One of the Norwegian participants at BridgeBuilders, Andreas Masvie, will serve as a volunteer at Caspari Center this coming year. The following article contains some of his reflections on the conference and the work of reconciliation.
How can the deep-rooted conflict of the Middle East be resolved? Is it at all possible? Is a vision of lasting peace reachable, or merely a delusional dream?
The prospects seem rather dim for the outsider—an impression that was confirmed firmly by the young Jews and Arabs with whom I attended BridgeBuilders. And yet, despite the sense of hopelessness, these young Middle Easterners decided to leave the safety of home for the foreignness of the Norwegian wilderness, building relationships with members of the other side.
Many have reflected, and continue to reflect, upon how the conflict can and should be resolved. And a wide spectrum of opinions is indeed desirable. The Jewish author Amos Oz has produced, in addition to his beautiful fictional writings, several essays revolving around the topic of reconciliation. One of his proposals seems quite sensible: in order to attain lasting peace, Oz reasons, both parties must be willing to make painful compromises. Compromises regarding land and borders are central to the author’s line of thinking.
Oz makes it sound so simple; why, then, is the conflict still alive? Fear and hatred, one can argue, prevent the parties from allowing compromise to end the conflict.
Overcoming this fear and hatred is a long-term process—one which may not be completed in our lifetime. And yet I believe we should nonetheless partake in it; it is our duty as believers. The first step is to love our enemies, one of the Palestinian participants told me. This does not imply a “yoffi-toffi, happy-clappy” embrace while difficult realities are being ignored. No, it rather implies that one has to let go of one’s pride and ask for forgiveness—and be willing to forgive—in order to build a future together. It is important to keep in mind that forgiving is not the same as forgetting the past, but it does imply turning on to a new and common path.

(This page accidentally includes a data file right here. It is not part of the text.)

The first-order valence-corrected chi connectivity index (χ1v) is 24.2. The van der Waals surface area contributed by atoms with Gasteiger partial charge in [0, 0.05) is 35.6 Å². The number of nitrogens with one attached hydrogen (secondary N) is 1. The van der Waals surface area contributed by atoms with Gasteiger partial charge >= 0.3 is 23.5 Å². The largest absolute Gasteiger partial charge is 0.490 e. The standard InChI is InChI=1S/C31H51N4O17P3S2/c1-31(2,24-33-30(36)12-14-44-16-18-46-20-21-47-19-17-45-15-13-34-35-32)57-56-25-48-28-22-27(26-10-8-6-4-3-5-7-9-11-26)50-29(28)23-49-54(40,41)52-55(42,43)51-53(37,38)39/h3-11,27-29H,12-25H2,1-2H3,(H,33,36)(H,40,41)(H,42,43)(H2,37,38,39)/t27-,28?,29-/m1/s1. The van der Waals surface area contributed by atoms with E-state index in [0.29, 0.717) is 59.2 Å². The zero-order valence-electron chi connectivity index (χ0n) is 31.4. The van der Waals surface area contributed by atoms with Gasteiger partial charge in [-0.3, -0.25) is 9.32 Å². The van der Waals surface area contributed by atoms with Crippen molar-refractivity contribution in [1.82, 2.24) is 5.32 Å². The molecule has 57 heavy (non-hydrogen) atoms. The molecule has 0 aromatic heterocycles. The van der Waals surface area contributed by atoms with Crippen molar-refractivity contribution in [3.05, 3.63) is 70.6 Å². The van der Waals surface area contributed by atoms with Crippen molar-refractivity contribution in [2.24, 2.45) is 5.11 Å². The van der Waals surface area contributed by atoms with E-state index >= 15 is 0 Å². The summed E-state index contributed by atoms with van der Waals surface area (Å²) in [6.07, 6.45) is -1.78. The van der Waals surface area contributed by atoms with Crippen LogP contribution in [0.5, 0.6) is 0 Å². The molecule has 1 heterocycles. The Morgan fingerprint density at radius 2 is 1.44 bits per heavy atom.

It may sound overwhelmingly politically correct and dangerously naïve, but the ultimate goal is to change hearts on both sides. And such a change of hearts, with minds following, requires a handful of brave individuals to lead the way—and here I am convinced that believers can make a difference.
In the study of anthropology, much revolves around the central concept of identity. How do we perceive ourselves and how are we perceived by others? Our identities, some claim, are only truly expressed in encounter with “the Other.” In this encounter, we must define who we are and what we believe. And BridgeBuilders was in many ways a clash of identities. The Palestinians are influenced by the Arab honor code; the Jews are direct and upfront; the Norwegians are quiet and polite.
Human beings are, however, complex, and each comprises several distinct identities. The individual is a product of the interplay of each and every one of these identities. Nationality is for many—especially people caught in conflict—a predominant identity. Yet in this conflict, for a small minority on both sides, there exists a more dominant common identity: their identity in Christ. This is what brought the participants in BridgeBuilders to Norway, despite their suspicion, prejudice, and resentment. And this identity can give them the courage to lead the way, changing hearts one by one—until the day the Lord will cleanse us of all evil and grant us his peace.